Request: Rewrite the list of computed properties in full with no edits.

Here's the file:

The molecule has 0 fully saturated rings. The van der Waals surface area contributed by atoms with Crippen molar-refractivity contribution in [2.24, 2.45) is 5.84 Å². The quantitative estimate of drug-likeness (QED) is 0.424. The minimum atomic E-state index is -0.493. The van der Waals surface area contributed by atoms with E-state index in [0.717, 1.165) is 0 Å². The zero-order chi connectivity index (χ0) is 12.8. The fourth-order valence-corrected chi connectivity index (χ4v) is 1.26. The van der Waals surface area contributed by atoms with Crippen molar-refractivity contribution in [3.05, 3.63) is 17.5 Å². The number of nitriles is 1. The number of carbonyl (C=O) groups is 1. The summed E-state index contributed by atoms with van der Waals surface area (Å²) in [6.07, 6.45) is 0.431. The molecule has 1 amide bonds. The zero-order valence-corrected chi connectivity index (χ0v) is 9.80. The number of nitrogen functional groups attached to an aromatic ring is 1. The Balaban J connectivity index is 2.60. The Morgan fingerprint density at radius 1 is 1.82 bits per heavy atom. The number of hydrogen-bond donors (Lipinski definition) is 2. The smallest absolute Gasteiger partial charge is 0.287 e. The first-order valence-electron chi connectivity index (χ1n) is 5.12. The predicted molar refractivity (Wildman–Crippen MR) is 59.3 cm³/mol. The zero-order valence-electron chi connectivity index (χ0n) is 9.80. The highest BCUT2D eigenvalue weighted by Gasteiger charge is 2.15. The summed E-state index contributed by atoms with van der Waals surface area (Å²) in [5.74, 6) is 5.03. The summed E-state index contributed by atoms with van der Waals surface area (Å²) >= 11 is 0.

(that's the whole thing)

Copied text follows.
The molecule has 0 fully saturated rings. The van der Waals surface area contributed by atoms with Crippen molar-refractivity contribution in [2.24, 2.45) is 5.84 Å². The quantitative estimate of drug-likeness (QED) is 0.424. The minimum atomic E-state index is -0.493. The van der Waals surface area contributed by atoms with E-state index in [0.717, 1.165) is 0 Å². The zero-order chi connectivity index (χ0) is 12.8. The fourth-order valence-corrected chi connectivity index (χ4v) is 1.26. The van der Waals surface area contributed by atoms with Crippen molar-refractivity contribution in [3.05, 3.63) is 17.5 Å². The number of nitriles is 1. The number of carbonyl (C=O) groups is 1. The summed E-state index contributed by atoms with van der Waals surface area (Å²) in [6.07, 6.45) is 0.431. The molecule has 1 amide bonds. The zero-order valence-corrected chi connectivity index (χ0v) is 9.80. The number of nitrogen functional groups attached to an aromatic ring is 1. The Balaban J connectivity index is 2.60. The Morgan fingerprint density at radius 1 is 1.82 bits per heavy atom. The number of hydrogen-bond donors (Lipinski definition) is 2. The smallest absolute Gasteiger partial charge is 0.287 e. The first-order valence-electron chi connectivity index (χ1n) is 5.12. The predicted molar refractivity (Wildman–Crippen MR) is 59.3 cm³/mol. The zero-order valence-electron chi connectivity index (χ0n) is 9.80. The highest BCUT2D eigenvalue weighted by Gasteiger charge is 2.15. The summed E-state index contributed by atoms with van der Waals surface area (Å²) in [5.74, 6) is 5.03. The summed E-state index contributed by atoms with van der Waals surface area (Å²) >= 11 is 0.